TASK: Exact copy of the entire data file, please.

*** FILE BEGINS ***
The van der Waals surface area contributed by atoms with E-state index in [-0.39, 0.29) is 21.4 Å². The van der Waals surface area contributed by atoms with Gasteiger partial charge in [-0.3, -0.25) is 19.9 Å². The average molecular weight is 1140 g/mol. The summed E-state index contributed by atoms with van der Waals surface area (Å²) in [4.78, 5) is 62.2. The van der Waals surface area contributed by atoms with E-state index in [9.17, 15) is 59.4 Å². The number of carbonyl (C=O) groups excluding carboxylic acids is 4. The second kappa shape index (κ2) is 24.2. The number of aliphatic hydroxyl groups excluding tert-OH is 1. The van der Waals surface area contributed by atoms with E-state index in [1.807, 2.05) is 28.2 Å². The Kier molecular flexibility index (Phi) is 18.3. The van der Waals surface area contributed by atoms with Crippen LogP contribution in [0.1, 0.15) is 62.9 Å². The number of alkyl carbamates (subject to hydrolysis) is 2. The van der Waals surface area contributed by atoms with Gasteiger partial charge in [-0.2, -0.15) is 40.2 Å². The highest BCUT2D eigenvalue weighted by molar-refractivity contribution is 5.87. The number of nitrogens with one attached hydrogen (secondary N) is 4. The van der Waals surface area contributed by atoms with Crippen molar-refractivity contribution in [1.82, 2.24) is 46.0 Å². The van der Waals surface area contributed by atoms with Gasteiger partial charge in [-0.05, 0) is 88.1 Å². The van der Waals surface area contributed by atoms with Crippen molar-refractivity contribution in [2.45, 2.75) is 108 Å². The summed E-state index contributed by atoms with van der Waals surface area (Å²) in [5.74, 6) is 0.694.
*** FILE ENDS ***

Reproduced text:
The van der Waals surface area contributed by atoms with E-state index in [-0.39, 0.29) is 21.4 Å². The van der Waals surface area contributed by atoms with Gasteiger partial charge in [-0.3, -0.25) is 19.9 Å². The average molecular weight is 1140 g/mol. The summed E-state index contributed by atoms with van der Waals surface area (Å²) in [4.78, 5) is 62.2. The van der Waals surface area contributed by atoms with E-state index in [9.17, 15) is 59.4 Å². The number of carbonyl (C=O) groups excluding carboxylic acids is 4. The second kappa shape index (κ2) is 24.2. The number of aliphatic hydroxyl groups excluding tert-OH is 1. The van der Waals surface area contributed by atoms with E-state index in [1.807, 2.05) is 28.2 Å². The Kier molecular flexibility index (Phi) is 18.3. The van der Waals surface area contributed by atoms with Crippen LogP contribution in [0.1, 0.15) is 62.9 Å². The number of alkyl carbamates (subject to hydrolysis) is 2. The van der Waals surface area contributed by atoms with Gasteiger partial charge in [-0.2, -0.15) is 40.2 Å². The highest BCUT2D eigenvalue weighted by molar-refractivity contribution is 5.87. The number of nitrogens with one attached hydrogen (secondary N) is 4. The van der Waals surface area contributed by atoms with Crippen molar-refractivity contribution in [1.82, 2.24) is 46.0 Å². The van der Waals surface area contributed by atoms with Gasteiger partial charge in [-0.05, 0) is 88.1 Å². The van der Waals surface area contributed by atoms with Crippen molar-refractivity contribution in [2.45, 2.75) is 108 Å². The summed E-state index contributed by atoms with van der Waals surface area (Å²) in [5.74, 6) is 0.694.